Building a better business: Hiring ducks and eagles for the right jobs

This entry was posted by on Wednesday, 5 September, 2012 at

I’ll get to the title metaphor in a while, but first, let me start with a brief story about the hiring practices of a company long gone and a support team that has survived.

Back in the day, when I was a new wet-behind-the-ears Technical Support Engineer, I was hired into a team that exhibited a brilliant hiring practices. A practice, which was so powerful, it caused me to back out of an employment opportunity at the last hour. The money wasn’t better in this new job, the benefits were comparable, the companies on even ground, and the role itself was exactly the same. So what was it that swayed me? It was the team interviews.

When hiring into this new job, I interviewed with no fewer than five team members including the supervising manager. Sure, it was a daunting process, but what I saw as a result of those interviews was a deep commitment to the team by the team. Each one of the support engineers with whom I spoke exemplified the ownership they felt over their own success as a team and the desire to ensure whomever was hired in shared the same attitude. I also saw a team that had been together for over 5 years in the same roles; a time span of remarkable length in the support industry at the time. This was a group devoted to customer service at their core, a team which collectively understood the need to hire in members who shared that same driving desire to help. This is what swayed my decision, and I considered it an honour to join them.

Over the years working on this team I had opportunity to again be involved in the hiring process, this time from the other side where I got to ask the questions. I soon realized the depth of responsibility I had to the team as well as the candidate; after all, it would do none of us any favours to hire in the wrong fit for the role. But what was the *right* fit and how did I do my best to see it? I’d sit down with the candidate after having looked over their resume in preparation. I’d glance over their resume once more, then toss it aside. Admittedly, perhaps a tad cruel to do to a nervous interviewee, but it helped bring my purpose and point to focus as I noted to them: “I am not too interested in what tech skills your resume tells me about. We can teach you tech, we can teach you the products. What I care about more are your soft skills; your abilities to communicate and provide exceptional service to the clients, as those are skills I can’t teach you….”  The interview would commence from there as we chatted about scenarios and I listened intently, not to what they were telling me, but how. Did they have the drive to help? The ability to communicate effectively and with empathy? To be warm, but professional? Those were all the things that made this team so great and what we needed to protect and foster in the team moving forward.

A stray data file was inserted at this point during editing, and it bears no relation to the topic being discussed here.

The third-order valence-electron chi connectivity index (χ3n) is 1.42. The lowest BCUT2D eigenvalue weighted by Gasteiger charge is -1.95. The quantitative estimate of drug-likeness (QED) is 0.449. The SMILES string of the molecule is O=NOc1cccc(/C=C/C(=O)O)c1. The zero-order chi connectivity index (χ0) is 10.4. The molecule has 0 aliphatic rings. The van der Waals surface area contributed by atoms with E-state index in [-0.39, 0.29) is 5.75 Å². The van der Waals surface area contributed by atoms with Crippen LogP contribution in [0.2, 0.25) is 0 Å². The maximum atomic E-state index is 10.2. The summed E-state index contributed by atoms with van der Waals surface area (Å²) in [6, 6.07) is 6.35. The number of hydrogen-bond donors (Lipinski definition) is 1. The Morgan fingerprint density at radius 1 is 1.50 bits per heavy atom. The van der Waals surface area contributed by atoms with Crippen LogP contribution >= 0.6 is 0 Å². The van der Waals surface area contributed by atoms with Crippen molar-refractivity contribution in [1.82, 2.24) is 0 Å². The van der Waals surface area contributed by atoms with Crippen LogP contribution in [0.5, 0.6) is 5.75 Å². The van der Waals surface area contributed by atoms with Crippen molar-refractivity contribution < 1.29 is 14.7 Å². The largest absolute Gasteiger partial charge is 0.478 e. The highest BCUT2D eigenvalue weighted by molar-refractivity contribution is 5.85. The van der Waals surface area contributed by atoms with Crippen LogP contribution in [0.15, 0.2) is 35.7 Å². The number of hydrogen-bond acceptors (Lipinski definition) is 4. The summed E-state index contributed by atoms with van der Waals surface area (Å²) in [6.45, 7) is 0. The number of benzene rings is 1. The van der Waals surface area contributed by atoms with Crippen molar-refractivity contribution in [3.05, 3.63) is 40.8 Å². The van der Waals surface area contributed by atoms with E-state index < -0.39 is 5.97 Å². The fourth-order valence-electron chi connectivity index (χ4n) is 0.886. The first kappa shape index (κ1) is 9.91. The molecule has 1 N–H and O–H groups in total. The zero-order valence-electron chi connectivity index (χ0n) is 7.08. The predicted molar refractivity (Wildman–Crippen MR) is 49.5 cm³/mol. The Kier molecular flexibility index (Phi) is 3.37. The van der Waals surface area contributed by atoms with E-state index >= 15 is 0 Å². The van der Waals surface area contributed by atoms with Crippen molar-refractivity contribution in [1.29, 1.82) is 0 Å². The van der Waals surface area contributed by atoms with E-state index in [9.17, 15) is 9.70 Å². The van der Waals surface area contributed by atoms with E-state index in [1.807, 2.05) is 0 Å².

I’m happy to say that through some ups and downs, the team stood strong and remained together through the years, having just come upon 15 years for some of the core members. This isn’t to say there hasn’t been turnover, and in fact I left a few years back to pursue my own goals in the content creation and knowledge management fields. But the core team still stands strong and solid as it ever has been; a testament to the ideals that make their team a truly best in breed group.